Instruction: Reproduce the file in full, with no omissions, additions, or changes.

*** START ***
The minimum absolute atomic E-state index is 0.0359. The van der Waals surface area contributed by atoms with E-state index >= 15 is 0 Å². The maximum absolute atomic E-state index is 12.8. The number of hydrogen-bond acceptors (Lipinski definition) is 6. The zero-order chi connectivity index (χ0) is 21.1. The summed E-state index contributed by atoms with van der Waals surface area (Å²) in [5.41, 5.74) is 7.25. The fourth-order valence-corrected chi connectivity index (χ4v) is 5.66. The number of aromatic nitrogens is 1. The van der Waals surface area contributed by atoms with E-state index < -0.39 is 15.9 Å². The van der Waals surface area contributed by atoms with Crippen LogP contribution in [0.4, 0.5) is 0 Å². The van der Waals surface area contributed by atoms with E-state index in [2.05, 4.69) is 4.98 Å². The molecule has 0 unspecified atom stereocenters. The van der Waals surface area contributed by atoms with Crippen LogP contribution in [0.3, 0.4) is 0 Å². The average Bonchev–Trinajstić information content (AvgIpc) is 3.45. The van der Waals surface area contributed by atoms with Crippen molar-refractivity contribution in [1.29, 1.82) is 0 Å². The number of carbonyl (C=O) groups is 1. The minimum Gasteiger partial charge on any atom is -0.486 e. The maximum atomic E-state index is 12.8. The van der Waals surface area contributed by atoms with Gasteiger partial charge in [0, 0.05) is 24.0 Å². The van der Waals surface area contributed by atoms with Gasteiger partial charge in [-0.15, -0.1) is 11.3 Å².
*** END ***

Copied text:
The minimum absolute atomic E-state index is 0.0359. The van der Waals surface area contributed by atoms with E-state index >= 15 is 0 Å². The maximum absolute atomic E-state index is 12.8. The number of hydrogen-bond acceptors (Lipinski definition) is 6. The zero-order chi connectivity index (χ0) is 21.1. The summed E-state index contributed by atoms with van der Waals surface area (Å²) in [5.41, 5.74) is 7.25. The fourth-order valence-corrected chi connectivity index (χ4v) is 5.66. The number of aromatic nitrogens is 1. The van der Waals surface area contributed by atoms with E-state index < -0.39 is 15.9 Å². The van der Waals surface area contributed by atoms with Crippen LogP contribution in [0.4, 0.5) is 0 Å². The van der Waals surface area contributed by atoms with E-state index in [2.05, 4.69) is 4.98 Å². The molecule has 0 unspecified atom stereocenters. The van der Waals surface area contributed by atoms with Crippen LogP contribution in [0.3, 0.4) is 0 Å². The average Bonchev–Trinajstić information content (AvgIpc) is 3.45. The van der Waals surface area contributed by atoms with Crippen molar-refractivity contribution in [1.29, 1.82) is 0 Å². The number of carbonyl (C=O) groups is 1. The minimum Gasteiger partial charge on any atom is -0.486 e. The maximum atomic E-state index is 12.8. The van der Waals surface area contributed by atoms with Gasteiger partial charge in [0, 0.05) is 24.0 Å². The van der Waals surface area contributed by atoms with Gasteiger partial charge in [-0.15, -0.1) is 11.3 Å².